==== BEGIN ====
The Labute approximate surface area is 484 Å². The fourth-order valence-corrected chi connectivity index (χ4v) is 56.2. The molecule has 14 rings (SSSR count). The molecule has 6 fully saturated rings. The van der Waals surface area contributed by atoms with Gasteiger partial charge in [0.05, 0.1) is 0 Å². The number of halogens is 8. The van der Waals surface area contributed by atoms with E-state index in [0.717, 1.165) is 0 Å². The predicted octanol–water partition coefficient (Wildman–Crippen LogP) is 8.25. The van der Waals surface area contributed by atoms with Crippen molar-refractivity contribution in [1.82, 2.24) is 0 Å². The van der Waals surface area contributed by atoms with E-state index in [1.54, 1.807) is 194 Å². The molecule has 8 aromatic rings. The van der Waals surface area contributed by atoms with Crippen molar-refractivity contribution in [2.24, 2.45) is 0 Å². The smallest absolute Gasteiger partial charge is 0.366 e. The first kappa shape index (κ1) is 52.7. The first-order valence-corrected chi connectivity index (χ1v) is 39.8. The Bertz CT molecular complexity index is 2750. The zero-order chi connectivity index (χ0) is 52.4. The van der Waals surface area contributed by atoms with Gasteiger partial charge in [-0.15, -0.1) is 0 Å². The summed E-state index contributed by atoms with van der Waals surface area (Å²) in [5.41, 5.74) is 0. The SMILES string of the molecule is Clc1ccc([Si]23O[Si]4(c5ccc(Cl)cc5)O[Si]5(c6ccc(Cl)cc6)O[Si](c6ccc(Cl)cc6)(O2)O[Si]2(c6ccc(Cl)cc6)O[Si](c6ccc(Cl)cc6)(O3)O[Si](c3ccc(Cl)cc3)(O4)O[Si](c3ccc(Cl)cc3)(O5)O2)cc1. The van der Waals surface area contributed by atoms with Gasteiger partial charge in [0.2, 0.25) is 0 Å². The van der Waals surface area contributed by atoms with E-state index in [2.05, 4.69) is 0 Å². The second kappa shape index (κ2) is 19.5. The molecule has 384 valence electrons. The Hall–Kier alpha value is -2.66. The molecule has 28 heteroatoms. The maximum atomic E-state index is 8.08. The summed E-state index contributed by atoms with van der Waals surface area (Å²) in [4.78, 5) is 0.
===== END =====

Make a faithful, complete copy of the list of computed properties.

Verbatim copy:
The Labute approximate surface area is 484 Å². The fourth-order valence-corrected chi connectivity index (χ4v) is 56.2. The molecule has 14 rings (SSSR count). The molecule has 6 fully saturated rings. The van der Waals surface area contributed by atoms with Gasteiger partial charge in [0.05, 0.1) is 0 Å². The number of halogens is 8. The van der Waals surface area contributed by atoms with E-state index in [0.717, 1.165) is 0 Å². The predicted octanol–water partition coefficient (Wildman–Crippen LogP) is 8.25. The van der Waals surface area contributed by atoms with Crippen molar-refractivity contribution in [1.82, 2.24) is 0 Å². The van der Waals surface area contributed by atoms with E-state index in [1.54, 1.807) is 194 Å². The molecule has 8 aromatic rings. The van der Waals surface area contributed by atoms with Crippen molar-refractivity contribution in [2.24, 2.45) is 0 Å². The smallest absolute Gasteiger partial charge is 0.366 e. The first kappa shape index (κ1) is 52.7. The first-order valence-corrected chi connectivity index (χ1v) is 39.8. The Bertz CT molecular complexity index is 2750. The zero-order chi connectivity index (χ0) is 52.4. The van der Waals surface area contributed by atoms with Gasteiger partial charge in [-0.15, -0.1) is 0 Å². The summed E-state index contributed by atoms with van der Waals surface area (Å²) in [5.41, 5.74) is 0. The SMILES string of the molecule is Clc1ccc([Si]23O[Si]4(c5ccc(Cl)cc5)O[Si]5(c6ccc(Cl)cc6)O[Si](c6ccc(Cl)cc6)(O2)O[Si]2(c6ccc(Cl)cc6)O[Si](c6ccc(Cl)cc6)(O3)O[Si](c3ccc(Cl)cc3)(O4)O[Si](c3ccc(Cl)cc3)(O5)O2)cc1. The van der Waals surface area contributed by atoms with Gasteiger partial charge in [0.2, 0.25) is 0 Å². The van der Waals surface area contributed by atoms with E-state index in [2.05, 4.69) is 0 Å². The second kappa shape index (κ2) is 19.5. The molecule has 384 valence electrons. The Hall–Kier alpha value is -2.66. The molecule has 28 heteroatoms. The maximum atomic E-state index is 8.08. The summed E-state index contributed by atoms with van der Waals surface area (Å²) in [4.78, 5) is 0.